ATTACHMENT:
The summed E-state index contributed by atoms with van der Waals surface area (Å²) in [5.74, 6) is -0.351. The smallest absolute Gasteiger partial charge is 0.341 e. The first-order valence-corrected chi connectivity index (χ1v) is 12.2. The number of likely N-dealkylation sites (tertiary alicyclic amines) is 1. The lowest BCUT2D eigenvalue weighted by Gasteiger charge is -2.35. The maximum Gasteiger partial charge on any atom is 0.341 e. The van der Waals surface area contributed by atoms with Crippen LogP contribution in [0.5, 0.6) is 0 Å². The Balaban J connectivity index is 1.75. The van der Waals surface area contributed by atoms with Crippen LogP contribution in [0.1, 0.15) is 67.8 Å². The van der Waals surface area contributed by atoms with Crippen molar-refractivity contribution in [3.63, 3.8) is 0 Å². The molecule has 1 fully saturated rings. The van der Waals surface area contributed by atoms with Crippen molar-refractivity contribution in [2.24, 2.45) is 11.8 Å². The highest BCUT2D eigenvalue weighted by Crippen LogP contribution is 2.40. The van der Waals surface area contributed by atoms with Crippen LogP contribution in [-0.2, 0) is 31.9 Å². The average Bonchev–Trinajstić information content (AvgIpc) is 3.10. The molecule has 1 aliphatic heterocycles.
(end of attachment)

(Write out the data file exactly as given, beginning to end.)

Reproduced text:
The summed E-state index contributed by atoms with van der Waals surface area (Å²) in [5.74, 6) is -0.351. The smallest absolute Gasteiger partial charge is 0.341 e. The first-order valence-corrected chi connectivity index (χ1v) is 12.2. The number of likely N-dealkylation sites (tertiary alicyclic amines) is 1. The lowest BCUT2D eigenvalue weighted by Gasteiger charge is -2.35. The maximum Gasteiger partial charge on any atom is 0.341 e. The van der Waals surface area contributed by atoms with Crippen LogP contribution in [0.5, 0.6) is 0 Å². The Balaban J connectivity index is 1.75. The van der Waals surface area contributed by atoms with Crippen LogP contribution in [0.1, 0.15) is 67.8 Å². The van der Waals surface area contributed by atoms with Crippen molar-refractivity contribution in [3.63, 3.8) is 0 Å². The molecule has 1 fully saturated rings. The van der Waals surface area contributed by atoms with Crippen molar-refractivity contribution in [2.24, 2.45) is 11.8 Å². The highest BCUT2D eigenvalue weighted by Crippen LogP contribution is 2.40. The van der Waals surface area contributed by atoms with Crippen LogP contribution in [-0.2, 0) is 31.9 Å². The average Bonchev–Trinajstić information content (AvgIpc) is 3.10. The molecule has 1 aliphatic heterocycles.